Maintaining a blog when you're homeless is not easy. You might not be welcome at the internet cafe, or have the money to buy time somewhere else, and if you have a little notebook, you have to guard it with your life. (The blogger at 21st Century Homeless just prevented the theft of his laptop at McDonald's with his multi-purpose pocket tool!) Still, feeling that sense of connection with mostly unknown readers keeps many homeless bloggers online. But sometimes bloggers just disappear, and you don't know if it's because their life got better, or worse, or even if they're still alive at all.
Tony has been a frequent, wry voice at Homeless Man Speaks, but for a couple of weeks, no one could find him. "Where is Tony?" the unknown author of the blog kept writing. Well, Tony turned up at a local hospital and the news is not good-- the Big C, as the author says, on top of all his other health problems. Tony is out of the hospital now, back on the street, and thanking God for socialized medicine (he's in Canada), so he can get some of what he needs to stay alive a little longer.
The woman who writes Adventures of Homeless Girl recently had the sad experience of seeing the house that used to be her home being renovated by a new owner. She's closing in on three years of homelessness.
Things are still looking up for Brianna Karp at Girl's Guide to Homelessness. Thanks to public pressure created through her blog, Walmart returned her impounded trailer (quite a story, read about it) and she got a job. But she's feeling like a lot of her good fortune is sheer, dumb luck-- and how much luck is there to go around for homeless people?
Tom Armstrong at Homeless Tom is grateful that his blog, which is mostly about Buddhism and the search for enlightenment, has been acknowledged and honored by the Buddhist community. He's survived a recent stint in jail and is still writing. But over on his other blog, Sacramento Homeless, he's writing about how now, no one is allowed to camp in the city at the same site for more than 24 hours. The director of a local social service agency is putting out the call for anyone in the community who has property they'd be willing to let homeless people stay on for that 24 hour period. There aren't enough shelter beds in the city and Tom himself spent two nights completely "out on the streets" and remarks that he probably was breaking the law.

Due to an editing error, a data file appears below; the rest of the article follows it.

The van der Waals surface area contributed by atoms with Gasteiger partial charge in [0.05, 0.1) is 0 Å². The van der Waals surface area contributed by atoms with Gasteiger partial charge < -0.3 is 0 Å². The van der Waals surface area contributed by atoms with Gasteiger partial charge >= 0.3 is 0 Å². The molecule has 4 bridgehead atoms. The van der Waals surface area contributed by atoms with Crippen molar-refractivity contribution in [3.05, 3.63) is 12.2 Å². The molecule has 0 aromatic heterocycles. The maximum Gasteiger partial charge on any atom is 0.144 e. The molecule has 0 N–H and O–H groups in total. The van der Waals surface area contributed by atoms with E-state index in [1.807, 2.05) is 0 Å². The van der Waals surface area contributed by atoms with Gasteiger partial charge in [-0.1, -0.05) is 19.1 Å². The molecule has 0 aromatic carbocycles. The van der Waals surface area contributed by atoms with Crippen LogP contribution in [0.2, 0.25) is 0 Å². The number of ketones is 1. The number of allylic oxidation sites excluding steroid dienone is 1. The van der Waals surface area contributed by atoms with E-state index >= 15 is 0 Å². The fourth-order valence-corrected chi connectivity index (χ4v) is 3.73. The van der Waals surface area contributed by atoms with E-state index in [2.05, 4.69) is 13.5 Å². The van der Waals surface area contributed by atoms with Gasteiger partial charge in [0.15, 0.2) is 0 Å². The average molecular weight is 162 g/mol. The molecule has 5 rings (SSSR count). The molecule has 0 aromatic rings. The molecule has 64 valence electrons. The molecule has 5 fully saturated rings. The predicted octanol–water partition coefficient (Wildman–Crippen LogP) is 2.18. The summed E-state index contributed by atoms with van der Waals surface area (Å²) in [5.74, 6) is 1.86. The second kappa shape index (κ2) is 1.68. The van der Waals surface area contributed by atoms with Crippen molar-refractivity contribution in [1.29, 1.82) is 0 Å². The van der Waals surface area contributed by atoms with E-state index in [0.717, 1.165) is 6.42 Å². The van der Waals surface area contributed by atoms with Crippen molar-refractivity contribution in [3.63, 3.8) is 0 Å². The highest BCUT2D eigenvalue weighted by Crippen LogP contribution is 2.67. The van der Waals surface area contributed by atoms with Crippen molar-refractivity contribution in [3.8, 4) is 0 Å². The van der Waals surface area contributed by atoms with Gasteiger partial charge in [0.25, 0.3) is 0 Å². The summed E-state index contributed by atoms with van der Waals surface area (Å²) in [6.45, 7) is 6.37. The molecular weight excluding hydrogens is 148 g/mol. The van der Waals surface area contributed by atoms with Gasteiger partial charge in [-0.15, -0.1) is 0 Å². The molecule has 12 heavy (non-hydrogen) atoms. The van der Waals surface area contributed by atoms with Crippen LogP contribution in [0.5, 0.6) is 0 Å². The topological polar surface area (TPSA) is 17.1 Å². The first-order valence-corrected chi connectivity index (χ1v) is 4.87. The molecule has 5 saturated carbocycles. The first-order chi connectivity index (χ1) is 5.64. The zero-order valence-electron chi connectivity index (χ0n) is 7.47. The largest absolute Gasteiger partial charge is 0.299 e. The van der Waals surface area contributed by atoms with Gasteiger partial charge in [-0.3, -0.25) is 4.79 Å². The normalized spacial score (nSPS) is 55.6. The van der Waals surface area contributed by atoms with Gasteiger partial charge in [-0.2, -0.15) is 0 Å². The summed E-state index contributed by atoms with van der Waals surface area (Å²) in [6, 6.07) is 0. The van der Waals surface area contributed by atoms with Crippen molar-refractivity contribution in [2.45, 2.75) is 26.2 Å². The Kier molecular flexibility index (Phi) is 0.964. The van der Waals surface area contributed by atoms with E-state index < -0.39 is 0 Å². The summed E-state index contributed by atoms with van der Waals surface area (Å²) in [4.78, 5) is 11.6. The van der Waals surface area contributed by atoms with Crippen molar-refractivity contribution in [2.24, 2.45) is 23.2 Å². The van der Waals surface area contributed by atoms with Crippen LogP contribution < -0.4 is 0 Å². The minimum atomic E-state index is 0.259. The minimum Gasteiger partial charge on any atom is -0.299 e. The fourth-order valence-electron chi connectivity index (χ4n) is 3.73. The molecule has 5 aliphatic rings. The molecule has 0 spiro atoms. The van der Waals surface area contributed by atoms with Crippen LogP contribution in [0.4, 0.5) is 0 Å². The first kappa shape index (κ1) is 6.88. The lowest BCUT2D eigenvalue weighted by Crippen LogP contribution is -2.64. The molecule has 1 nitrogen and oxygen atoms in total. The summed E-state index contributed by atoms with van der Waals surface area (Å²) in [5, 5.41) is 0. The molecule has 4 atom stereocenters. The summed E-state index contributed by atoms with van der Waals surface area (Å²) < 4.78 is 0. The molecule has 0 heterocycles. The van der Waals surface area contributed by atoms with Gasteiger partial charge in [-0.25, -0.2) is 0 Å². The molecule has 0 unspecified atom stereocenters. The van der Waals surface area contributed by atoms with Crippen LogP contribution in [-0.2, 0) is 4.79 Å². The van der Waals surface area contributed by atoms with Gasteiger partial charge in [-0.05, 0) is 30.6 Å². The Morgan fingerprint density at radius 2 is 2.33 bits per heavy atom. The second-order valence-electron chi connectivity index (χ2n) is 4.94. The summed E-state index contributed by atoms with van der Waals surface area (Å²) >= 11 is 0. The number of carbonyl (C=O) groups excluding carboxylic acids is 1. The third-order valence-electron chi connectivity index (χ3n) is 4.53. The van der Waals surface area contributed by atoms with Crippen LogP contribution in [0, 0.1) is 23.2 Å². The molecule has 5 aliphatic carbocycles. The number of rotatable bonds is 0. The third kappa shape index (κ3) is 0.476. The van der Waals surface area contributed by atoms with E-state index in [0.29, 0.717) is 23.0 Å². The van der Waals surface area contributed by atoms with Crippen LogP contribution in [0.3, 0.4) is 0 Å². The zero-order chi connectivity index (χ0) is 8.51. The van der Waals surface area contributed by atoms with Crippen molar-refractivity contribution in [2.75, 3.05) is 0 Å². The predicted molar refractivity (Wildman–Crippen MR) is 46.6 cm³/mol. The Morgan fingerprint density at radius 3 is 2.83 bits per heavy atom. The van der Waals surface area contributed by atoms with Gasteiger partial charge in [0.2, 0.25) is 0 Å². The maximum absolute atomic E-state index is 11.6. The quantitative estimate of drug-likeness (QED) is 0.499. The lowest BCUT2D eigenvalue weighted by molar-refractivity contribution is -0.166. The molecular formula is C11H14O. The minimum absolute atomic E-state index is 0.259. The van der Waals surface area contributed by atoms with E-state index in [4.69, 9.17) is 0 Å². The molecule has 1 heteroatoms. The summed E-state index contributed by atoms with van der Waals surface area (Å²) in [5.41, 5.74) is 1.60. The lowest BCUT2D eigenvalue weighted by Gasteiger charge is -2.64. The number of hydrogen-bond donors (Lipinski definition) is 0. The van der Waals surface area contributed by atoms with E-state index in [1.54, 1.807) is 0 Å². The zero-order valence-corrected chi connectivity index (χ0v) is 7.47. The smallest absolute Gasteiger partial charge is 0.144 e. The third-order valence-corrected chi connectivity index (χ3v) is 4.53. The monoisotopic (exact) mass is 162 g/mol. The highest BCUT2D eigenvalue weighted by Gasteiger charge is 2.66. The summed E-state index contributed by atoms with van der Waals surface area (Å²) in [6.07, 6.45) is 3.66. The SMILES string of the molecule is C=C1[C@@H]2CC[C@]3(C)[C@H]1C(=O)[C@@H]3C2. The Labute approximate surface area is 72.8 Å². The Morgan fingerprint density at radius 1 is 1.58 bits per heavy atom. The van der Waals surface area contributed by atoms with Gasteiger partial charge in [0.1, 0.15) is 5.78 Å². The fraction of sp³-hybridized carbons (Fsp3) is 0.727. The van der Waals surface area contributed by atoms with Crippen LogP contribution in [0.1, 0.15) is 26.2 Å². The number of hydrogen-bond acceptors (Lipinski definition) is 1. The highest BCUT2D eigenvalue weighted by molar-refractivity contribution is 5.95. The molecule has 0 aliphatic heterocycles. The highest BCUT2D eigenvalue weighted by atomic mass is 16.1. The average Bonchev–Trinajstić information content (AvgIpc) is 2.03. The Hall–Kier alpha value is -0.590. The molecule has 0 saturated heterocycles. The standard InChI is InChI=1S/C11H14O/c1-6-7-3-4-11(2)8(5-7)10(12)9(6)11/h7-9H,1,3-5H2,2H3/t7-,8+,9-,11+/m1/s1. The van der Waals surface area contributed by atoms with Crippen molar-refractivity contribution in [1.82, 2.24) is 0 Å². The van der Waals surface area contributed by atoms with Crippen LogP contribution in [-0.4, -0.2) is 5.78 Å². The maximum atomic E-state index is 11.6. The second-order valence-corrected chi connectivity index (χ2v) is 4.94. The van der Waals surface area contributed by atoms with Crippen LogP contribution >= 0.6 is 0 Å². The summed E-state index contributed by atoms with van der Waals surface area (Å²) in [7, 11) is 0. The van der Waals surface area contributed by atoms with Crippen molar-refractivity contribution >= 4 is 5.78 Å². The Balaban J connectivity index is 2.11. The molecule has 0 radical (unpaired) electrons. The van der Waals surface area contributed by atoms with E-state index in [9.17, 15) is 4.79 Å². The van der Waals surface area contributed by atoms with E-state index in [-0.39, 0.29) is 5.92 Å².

The Welcome to Nickelsville Seattle blog hasn't had an entry since the day after their tent city was closed down by the city on October 4. The tent city is up again, 90 residents allowed to stay for three weeks at University Christian Church's parking lot, but no one knows what the future holds, and winter is coming.
On the advocacy side of the homeless conundrum, Diane Nilan at Invisible Homeless Kids is appalled by the living conditions of homeless families and children. She says thatin one of the most affluent counties in the country, homeless families and adults are given less attention than homeless pets.
Mark Horvath of Invisible People TV is back from a weeks-long road trip documenting the lives and the options of our nation's homeless. He has a fascinating and poignant slide show of some of the people he met at his Flickr site. You owe it to yourself to take a look.